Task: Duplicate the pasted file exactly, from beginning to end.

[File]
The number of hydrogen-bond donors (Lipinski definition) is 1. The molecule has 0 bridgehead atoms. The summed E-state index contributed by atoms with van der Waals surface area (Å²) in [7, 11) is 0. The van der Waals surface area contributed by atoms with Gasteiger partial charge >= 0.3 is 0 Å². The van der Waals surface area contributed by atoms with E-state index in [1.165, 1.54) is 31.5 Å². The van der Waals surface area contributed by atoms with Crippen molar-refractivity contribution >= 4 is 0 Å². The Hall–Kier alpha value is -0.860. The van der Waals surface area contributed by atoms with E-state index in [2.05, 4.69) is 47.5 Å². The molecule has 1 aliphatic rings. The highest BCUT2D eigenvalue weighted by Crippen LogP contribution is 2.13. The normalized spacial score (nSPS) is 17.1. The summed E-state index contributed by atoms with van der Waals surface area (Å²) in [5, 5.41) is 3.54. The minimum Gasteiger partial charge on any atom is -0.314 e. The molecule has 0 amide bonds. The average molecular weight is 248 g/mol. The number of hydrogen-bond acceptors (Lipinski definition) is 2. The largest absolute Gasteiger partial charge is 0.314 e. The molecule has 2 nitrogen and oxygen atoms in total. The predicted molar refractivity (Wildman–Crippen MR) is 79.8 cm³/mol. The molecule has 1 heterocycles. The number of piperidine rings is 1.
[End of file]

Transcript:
The number of hydrogen-bond donors (Lipinski definition) is 1. The molecule has 0 bridgehead atoms. The summed E-state index contributed by atoms with van der Waals surface area (Å²) in [7, 11) is 0. The van der Waals surface area contributed by atoms with Gasteiger partial charge >= 0.3 is 0 Å². The van der Waals surface area contributed by atoms with E-state index in [1.165, 1.54) is 31.5 Å². The van der Waals surface area contributed by atoms with Crippen molar-refractivity contribution >= 4 is 0 Å². The Hall–Kier alpha value is -0.860. The van der Waals surface area contributed by atoms with E-state index in [2.05, 4.69) is 47.5 Å². The molecule has 1 aliphatic rings. The highest BCUT2D eigenvalue weighted by Crippen LogP contribution is 2.13. The normalized spacial score (nSPS) is 17.1. The summed E-state index contributed by atoms with van der Waals surface area (Å²) in [5, 5.41) is 3.54. The minimum Gasteiger partial charge on any atom is -0.314 e. The molecule has 0 amide bonds. The average molecular weight is 248 g/mol. The number of hydrogen-bond acceptors (Lipinski definition) is 2. The largest absolute Gasteiger partial charge is 0.314 e. The molecule has 2 nitrogen and oxygen atoms in total. The predicted molar refractivity (Wildman–Crippen MR) is 79.8 cm³/mol. The molecule has 1 heterocycles. The number of piperidine rings is 1.